1. Question your inner-critic.
- If you catch yourself worrying and or thinking negatively about yourself, ask yourself some questions. For example: “Is this thought kind to myself?” “Is this thought true?” “Would I say this to someone else?” The answers to these questions can often help reduce self-doubt.
- Change a negative thought to make it truer or kinder. For example, you might find yourself thinking: “I never get anything right.” Try to make this more truthful by thinking instead: “Sometimes I don’t get things right, but other times I do a really great job. It is ok that I can’t do everything, and I am proud of what I can do.”
- Remember—you may not have control over what pops into your mind, but you do have control over what you can focus on.
2. Focus on your strengths.
- For example, if you might find yourself thinking: “I don’t like not knowing what is going to happen. What if something terrible happens?” In this case, you can remind yourself of your strengths. You might say to yourself: “I do not like not knowing what will happen, but I do know that I have overcome unforeseeable events in the past. I trust my ability to handle whatever comes my way.”
- Acknowledging what you value about yourself will remind you of your worth, which is essential to mental wellness. Valuing your strengths can remind you of how capable and competent you are.
- It is helpful to write down your thoughts about your strengths, or even start a journal. Here are some helpful prompts to get you started: What makes you feel strong? Is it something you do, or a certain environment? Describe what you feel in moments of strength. Confidence? Pride? List 5 qualities about yourself that are strengths. Which of these is the most important? Why?
3. Practice self-affirmation.
- Say what you like about yourself out loud in a mirror. Anytime you have a moment, you can do this short exercise. Doing it repeatedly will help build self-esteem.
- An example of an affirmation would be: “I love what a great friend I am, and I am proud of how I treat my friends.”
- Another example could be: “I love that my hair is curly because it is different. I’m glad I am embracing my hair today.”
- Studies show that self-affirmation can also help relieve stress and promote creative thinking in stressful situations.
Coping with Stress
1. Practice mindful meditation.
- You can meditate for as little as 30 minutes per day. Even this amount produces beneficial changes in behavior and brain function. Mindfulness decreases emotional reactivity, anxiety, and depression.
- Start by finding a quiet place where you will not be disturbed. Sit comfortably and pay attention to your thoughts. Let your thoughts pass through your mind, coming and going from your awareness.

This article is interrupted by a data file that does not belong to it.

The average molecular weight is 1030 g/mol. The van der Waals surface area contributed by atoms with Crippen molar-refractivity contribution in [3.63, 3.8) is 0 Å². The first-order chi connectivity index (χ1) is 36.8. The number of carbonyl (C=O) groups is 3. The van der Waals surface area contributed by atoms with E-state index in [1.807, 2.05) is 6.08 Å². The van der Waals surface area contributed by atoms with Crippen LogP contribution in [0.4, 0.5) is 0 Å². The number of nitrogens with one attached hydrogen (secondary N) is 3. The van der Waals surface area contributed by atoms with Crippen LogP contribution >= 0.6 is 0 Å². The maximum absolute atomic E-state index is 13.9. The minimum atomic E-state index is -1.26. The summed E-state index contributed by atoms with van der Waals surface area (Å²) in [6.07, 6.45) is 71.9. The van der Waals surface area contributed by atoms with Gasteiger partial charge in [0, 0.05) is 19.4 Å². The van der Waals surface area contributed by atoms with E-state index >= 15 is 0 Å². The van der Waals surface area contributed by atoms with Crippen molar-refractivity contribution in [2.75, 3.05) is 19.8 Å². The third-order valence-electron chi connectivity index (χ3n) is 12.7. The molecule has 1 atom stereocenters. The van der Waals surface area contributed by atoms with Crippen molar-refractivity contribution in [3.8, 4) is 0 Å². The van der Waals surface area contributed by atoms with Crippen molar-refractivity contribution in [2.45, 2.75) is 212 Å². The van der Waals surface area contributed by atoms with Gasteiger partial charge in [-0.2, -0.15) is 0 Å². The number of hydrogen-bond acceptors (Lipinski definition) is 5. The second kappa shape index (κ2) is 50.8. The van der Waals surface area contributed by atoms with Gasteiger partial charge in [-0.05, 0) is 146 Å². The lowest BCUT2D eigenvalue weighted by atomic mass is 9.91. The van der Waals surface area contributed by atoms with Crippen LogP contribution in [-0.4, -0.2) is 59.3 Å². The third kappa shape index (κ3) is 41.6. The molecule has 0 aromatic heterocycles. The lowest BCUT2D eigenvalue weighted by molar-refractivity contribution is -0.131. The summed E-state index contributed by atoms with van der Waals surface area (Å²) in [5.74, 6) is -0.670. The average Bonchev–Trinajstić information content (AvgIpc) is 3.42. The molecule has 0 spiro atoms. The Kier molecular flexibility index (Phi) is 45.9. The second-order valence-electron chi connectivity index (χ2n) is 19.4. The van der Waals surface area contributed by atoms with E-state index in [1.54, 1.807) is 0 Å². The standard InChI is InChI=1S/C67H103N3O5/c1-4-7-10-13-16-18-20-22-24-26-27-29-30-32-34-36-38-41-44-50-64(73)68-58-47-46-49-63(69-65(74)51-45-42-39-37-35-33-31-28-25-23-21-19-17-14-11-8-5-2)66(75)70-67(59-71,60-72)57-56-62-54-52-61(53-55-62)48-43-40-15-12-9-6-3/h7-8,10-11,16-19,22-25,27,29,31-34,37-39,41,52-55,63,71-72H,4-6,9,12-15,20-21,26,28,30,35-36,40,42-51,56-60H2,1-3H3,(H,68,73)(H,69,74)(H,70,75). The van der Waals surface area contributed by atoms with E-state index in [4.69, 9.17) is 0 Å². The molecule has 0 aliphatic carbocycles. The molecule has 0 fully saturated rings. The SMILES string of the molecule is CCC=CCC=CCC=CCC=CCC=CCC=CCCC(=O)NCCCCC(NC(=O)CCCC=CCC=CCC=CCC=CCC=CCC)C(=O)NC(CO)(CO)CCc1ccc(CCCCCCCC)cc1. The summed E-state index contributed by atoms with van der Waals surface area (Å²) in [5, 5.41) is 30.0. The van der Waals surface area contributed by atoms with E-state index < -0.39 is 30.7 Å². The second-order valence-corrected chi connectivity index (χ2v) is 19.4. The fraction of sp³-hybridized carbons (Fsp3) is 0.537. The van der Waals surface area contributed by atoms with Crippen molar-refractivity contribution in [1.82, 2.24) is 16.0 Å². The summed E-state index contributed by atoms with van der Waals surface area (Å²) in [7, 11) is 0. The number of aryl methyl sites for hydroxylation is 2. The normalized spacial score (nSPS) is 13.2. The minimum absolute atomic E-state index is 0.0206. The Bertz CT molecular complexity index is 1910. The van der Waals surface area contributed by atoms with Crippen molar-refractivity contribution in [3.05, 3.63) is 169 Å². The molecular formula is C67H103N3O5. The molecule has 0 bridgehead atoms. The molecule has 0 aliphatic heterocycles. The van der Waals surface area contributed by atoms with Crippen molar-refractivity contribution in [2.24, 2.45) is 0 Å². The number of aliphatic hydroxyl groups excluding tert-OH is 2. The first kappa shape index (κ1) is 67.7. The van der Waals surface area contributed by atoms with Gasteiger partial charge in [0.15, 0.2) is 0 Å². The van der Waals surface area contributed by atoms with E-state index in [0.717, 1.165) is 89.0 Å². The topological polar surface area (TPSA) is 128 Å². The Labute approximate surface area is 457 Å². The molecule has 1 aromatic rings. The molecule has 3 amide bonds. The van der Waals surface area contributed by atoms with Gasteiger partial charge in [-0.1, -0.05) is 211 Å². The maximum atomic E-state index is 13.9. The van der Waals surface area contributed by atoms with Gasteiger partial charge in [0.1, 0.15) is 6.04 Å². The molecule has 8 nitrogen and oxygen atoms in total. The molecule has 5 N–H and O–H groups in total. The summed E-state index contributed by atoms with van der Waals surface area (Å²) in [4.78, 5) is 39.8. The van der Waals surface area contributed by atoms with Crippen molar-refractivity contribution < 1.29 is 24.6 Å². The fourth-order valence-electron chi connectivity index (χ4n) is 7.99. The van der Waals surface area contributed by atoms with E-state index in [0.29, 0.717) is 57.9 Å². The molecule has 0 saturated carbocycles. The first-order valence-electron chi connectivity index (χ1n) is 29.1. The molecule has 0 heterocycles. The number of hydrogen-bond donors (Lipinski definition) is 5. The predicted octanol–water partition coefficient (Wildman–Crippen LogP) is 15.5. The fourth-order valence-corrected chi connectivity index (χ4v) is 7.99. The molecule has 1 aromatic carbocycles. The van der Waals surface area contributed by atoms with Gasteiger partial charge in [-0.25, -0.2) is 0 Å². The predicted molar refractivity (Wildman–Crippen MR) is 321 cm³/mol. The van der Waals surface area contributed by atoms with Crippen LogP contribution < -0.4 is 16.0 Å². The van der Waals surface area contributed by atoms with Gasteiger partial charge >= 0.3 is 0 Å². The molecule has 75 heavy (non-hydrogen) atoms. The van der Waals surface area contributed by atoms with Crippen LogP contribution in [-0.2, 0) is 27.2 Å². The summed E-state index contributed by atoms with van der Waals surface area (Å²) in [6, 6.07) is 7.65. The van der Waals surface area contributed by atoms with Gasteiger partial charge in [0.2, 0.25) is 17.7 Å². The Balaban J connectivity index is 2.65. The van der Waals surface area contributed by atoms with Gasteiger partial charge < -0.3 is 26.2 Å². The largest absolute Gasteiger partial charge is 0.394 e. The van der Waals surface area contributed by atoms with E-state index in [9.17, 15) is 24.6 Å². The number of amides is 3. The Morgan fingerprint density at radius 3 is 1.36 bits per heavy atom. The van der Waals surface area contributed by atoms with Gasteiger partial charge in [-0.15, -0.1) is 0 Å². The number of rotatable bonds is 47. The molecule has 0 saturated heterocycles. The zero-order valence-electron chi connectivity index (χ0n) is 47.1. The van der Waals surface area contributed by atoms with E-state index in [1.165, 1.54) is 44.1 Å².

- Focus all of your attention on the present moment and pay close attention to your breathing. Take note of what you see, hear, and feel. Notice where in your body you are holding tension. Acknowledge any thoughts, worries, or emotions that come up, and then let them go.
- If your mind starts to wander, or you start to dwell on worries, refocus your attention on your breathing.
2. Exercise your body.
- Exercise and physical activity can bring relief to tense muscles.
- Exercise also causes the body to release endorphins. Endorphins are neurotransmitters that make you feel good and inhibit your body’s stress response. They also help to improve your mood and help you feel calmer.
- Try different activities to find one you enjoy. Good activities are yoga, walking, dancing, and sports that help get your heart pumping.
- When you are feeling stressed, it may be tempting to skip exercise because it is one more thing you have to do. However, the benefits will be clear in the long run.
3. Eat well.
- Limit your caffeine and alcohol. Too much of either of these substances can promote anxiety. More than one or two alcoholic beverages per day can make it harder to cope with stress.
- Make mealtimes a calm, relaxed experience. Don’t rush your eating.
- Don’t overeat. Avoid using food as a way to cope with stress.
- Some foods contain nutrients that help your body manage stress. Specifically, avocados, bananas, tea, whole grains, fatty fish, carrots, nuts, yogurt, and chocolate are all thought to help manage stress.
- There’s actually an increasing number of links between someone’s physical illnesses to their mental health, such as migraines, IBS, high blood pressure, and heart disease. Your physical health and emotional well-being are all linked together!